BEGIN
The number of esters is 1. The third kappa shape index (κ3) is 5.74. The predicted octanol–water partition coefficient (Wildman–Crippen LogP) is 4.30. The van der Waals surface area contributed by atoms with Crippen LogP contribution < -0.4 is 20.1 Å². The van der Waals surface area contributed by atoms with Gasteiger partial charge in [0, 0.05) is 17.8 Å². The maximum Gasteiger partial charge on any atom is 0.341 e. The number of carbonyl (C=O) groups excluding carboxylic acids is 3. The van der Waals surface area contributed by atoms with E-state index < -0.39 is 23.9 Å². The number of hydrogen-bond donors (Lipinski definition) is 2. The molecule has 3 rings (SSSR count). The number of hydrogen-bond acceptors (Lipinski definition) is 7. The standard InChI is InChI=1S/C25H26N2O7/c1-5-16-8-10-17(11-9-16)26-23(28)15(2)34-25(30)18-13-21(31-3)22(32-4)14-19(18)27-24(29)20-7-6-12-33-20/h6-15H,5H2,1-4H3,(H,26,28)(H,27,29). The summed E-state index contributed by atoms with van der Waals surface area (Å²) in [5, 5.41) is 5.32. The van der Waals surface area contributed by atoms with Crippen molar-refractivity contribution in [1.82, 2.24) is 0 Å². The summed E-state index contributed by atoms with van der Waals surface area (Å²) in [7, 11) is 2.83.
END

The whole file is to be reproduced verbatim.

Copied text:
The number of esters is 1. The third kappa shape index (κ3) is 5.74. The predicted octanol–water partition coefficient (Wildman–Crippen LogP) is 4.30. The van der Waals surface area contributed by atoms with Crippen LogP contribution < -0.4 is 20.1 Å². The van der Waals surface area contributed by atoms with Gasteiger partial charge in [0, 0.05) is 17.8 Å². The maximum Gasteiger partial charge on any atom is 0.341 e. The number of carbonyl (C=O) groups excluding carboxylic acids is 3. The van der Waals surface area contributed by atoms with E-state index < -0.39 is 23.9 Å². The number of hydrogen-bond donors (Lipinski definition) is 2. The molecule has 3 rings (SSSR count). The number of hydrogen-bond acceptors (Lipinski definition) is 7. The standard InChI is InChI=1S/C25H26N2O7/c1-5-16-8-10-17(11-9-16)26-23(28)15(2)34-25(30)18-13-21(31-3)22(32-4)14-19(18)27-24(29)20-7-6-12-33-20/h6-15H,5H2,1-4H3,(H,26,28)(H,27,29). The summed E-state index contributed by atoms with van der Waals surface area (Å²) in [5, 5.41) is 5.32. The van der Waals surface area contributed by atoms with Crippen molar-refractivity contribution in [1.82, 2.24) is 0 Å². The summed E-state index contributed by atoms with van der Waals surface area (Å²) in [7, 11) is 2.83.